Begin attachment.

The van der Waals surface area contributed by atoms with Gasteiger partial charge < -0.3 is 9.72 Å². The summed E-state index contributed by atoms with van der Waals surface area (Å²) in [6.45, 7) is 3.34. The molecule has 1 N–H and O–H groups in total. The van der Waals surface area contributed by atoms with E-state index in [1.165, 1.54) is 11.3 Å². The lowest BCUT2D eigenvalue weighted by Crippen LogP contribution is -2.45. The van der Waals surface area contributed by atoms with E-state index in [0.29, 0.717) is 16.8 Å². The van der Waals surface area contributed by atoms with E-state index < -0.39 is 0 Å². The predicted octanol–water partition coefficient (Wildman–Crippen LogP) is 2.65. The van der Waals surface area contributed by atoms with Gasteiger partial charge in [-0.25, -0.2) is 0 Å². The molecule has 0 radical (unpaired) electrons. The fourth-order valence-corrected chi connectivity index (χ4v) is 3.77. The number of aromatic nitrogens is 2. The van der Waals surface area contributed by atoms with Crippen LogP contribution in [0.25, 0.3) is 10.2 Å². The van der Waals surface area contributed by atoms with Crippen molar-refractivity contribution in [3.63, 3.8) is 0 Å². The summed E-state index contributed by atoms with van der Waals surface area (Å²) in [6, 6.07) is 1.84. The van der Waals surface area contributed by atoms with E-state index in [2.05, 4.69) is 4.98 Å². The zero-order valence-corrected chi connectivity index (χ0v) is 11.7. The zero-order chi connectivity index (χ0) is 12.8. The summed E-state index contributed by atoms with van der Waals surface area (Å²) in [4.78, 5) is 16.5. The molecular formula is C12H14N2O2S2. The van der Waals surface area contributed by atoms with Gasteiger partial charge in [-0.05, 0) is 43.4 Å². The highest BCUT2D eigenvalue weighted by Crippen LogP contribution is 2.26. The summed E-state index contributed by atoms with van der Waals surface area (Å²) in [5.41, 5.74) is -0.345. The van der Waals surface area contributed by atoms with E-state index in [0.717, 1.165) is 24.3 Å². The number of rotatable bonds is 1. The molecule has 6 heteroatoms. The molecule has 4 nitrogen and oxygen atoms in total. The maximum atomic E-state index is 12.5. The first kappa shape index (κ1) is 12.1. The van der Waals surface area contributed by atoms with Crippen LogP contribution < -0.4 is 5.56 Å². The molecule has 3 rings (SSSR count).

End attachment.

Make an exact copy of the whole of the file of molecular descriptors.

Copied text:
The van der Waals surface area contributed by atoms with Gasteiger partial charge < -0.3 is 9.72 Å². The summed E-state index contributed by atoms with van der Waals surface area (Å²) in [6.45, 7) is 3.34. The molecule has 1 N–H and O–H groups in total. The van der Waals surface area contributed by atoms with E-state index in [1.165, 1.54) is 11.3 Å². The lowest BCUT2D eigenvalue weighted by Crippen LogP contribution is -2.45. The van der Waals surface area contributed by atoms with E-state index in [0.29, 0.717) is 16.8 Å². The van der Waals surface area contributed by atoms with E-state index < -0.39 is 0 Å². The predicted octanol–water partition coefficient (Wildman–Crippen LogP) is 2.65. The van der Waals surface area contributed by atoms with Gasteiger partial charge in [-0.25, -0.2) is 0 Å². The molecule has 0 radical (unpaired) electrons. The fourth-order valence-corrected chi connectivity index (χ4v) is 3.77. The number of aromatic nitrogens is 2. The van der Waals surface area contributed by atoms with Crippen LogP contribution in [0.25, 0.3) is 10.2 Å². The van der Waals surface area contributed by atoms with Crippen molar-refractivity contribution in [3.63, 3.8) is 0 Å². The summed E-state index contributed by atoms with van der Waals surface area (Å²) in [6, 6.07) is 1.84. The van der Waals surface area contributed by atoms with E-state index in [2.05, 4.69) is 4.98 Å². The zero-order valence-corrected chi connectivity index (χ0v) is 11.7. The zero-order chi connectivity index (χ0) is 12.8. The summed E-state index contributed by atoms with van der Waals surface area (Å²) in [4.78, 5) is 16.5. The molecular formula is C12H14N2O2S2. The van der Waals surface area contributed by atoms with Gasteiger partial charge in [-0.05, 0) is 43.4 Å². The highest BCUT2D eigenvalue weighted by Crippen LogP contribution is 2.26. The summed E-state index contributed by atoms with van der Waals surface area (Å²) in [5.41, 5.74) is -0.345. The van der Waals surface area contributed by atoms with E-state index in [0.717, 1.165) is 24.3 Å². The number of rotatable bonds is 1. The molecule has 6 heteroatoms. The molecule has 4 nitrogen and oxygen atoms in total. The maximum atomic E-state index is 12.5. The first kappa shape index (κ1) is 12.1. The van der Waals surface area contributed by atoms with Crippen LogP contribution < -0.4 is 5.56 Å². The molecule has 3 rings (SSSR count).